Laurel and Associates, Ltd. – Madison, WI

Deb in Amman

Deb in Amman

On April 3, 2012, Posted by , In Travelogue, By , With Comments Off on Deb in Amman

Hello. Today was another good day. They experienced a focus question, questionnaire, case study, game and role play/hands on activity. They assessed each activity, they created all but the role play/hands on activity with me, and then they created their own. They loved it all.

Mamoud came with Mona to bring me the DVD on which he had every one of the videos from last week. He had also designed a snazzy cover and as a surprise to me, had a candid photo of me on the back of the DVD cover. He is very proud of it (apparently he has included animations). I want to skim it tonight (it’s late) because he’s dying for feedback. He worked long and hard (including late nights) to get it down and send it out to all of the participants. What a sweet guy.

Mona told me that everyone had told her how wonderful the class was. She thanked me, which was very nice. She also invited me to dinner at a Dead Sea restaurant on Thursday. That will be lovely.

Lina told me that my weekend plans are set. I go to Petra early Friday morning, spend the day there, and then go to Aqaba for the night and snorkeling the next day. I will get back in the afternoon or evening on Saturday. It should be wonderful.

Today, between the morning and the afternoon, three of the four new Koosh-like balls that Tarek bought disappeared. Good grief! Then the participants told me that I would be able to replace the stolen Koosh and glitter wands in downtown Amman.

Rosey(who is a Bulgarian married to a Jordanian- and has resided in Amman for the past 23 years) took me downtown. This meant driving to Rainbow Street, parking, and then hiking a number of blocks and down three incredibly steep stairs to the downtown street. There, we found shops galore. Shops with barrels or sacks of all kinds of herbs or nuts or grains. Shops with shoes, toys, clothing, electronics, cloth, head scarves for women and head coverings for men, dried fruits, fresh fruits, frozen fish, all kinds of breads, plus all kinds of gift shops. Rabbits, all kinds of birds, and baby chicks colored pink, blue, green, yellow, purple, and orange! A complete Roman amphitheater and columns still standing hundreds of years later. Roads so narrow, made narrower by cars parked on either side and shops spilling their wares out to the road- and still trucks and buses come zooming along.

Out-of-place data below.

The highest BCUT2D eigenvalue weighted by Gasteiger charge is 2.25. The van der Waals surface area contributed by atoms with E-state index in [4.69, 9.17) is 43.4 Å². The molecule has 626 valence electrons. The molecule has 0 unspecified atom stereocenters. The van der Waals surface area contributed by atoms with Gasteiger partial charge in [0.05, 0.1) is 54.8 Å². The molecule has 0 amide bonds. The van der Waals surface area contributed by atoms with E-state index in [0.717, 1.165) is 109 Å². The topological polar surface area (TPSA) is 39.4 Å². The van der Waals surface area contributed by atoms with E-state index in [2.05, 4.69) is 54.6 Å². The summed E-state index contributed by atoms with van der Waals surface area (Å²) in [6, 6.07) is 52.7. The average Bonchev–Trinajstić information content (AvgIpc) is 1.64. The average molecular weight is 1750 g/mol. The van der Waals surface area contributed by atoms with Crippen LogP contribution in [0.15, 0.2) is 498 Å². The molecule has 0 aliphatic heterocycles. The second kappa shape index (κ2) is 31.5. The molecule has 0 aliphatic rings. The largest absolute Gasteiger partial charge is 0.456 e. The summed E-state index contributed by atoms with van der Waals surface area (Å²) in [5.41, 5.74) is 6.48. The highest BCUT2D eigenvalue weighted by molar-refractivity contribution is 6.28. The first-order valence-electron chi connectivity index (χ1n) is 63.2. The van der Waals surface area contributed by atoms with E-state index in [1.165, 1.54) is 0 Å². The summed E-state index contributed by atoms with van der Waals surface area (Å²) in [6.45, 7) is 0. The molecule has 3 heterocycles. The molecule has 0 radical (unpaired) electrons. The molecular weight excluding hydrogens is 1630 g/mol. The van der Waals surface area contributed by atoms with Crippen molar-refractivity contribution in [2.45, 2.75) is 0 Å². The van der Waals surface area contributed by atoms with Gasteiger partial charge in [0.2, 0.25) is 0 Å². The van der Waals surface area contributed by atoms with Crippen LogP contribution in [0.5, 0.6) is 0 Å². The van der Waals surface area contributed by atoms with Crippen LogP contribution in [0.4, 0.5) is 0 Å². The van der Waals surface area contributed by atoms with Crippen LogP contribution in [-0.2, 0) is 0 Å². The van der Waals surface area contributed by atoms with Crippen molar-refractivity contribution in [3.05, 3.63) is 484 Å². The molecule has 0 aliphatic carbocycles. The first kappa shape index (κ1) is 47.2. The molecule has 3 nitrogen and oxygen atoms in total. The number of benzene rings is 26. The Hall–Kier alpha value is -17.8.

Throngs moved through the streets, sometimes carrying us with them. I wanted to find a hat to wear when I go to Petra, but had to finally purchase one of the head coverings that men wear. It will keep the sun off my face and off my neck. I don’t know that I’ll look particularly stylish, however.

Rosey took me to Wild Jordan for dinner, where we ate out on a balcony overlooking the city and had wonderful salad (and a hummus sandwich for me). I had a lovely time, but was exhausted by the time she dropped me off at the hotel around 9 p.m.


Deb in Amman, April 4

Hello. Last night, I was so tired, I just couldn’t bring myself to finish my letter for April 3rd.

Today was another great, if jam-packed and somewhat stressful day. We had to begin Day 4 by finishing up activities from Day 3 related to accelerated learning techniques- and more specifically, selecting metaphors to enrich a learning program.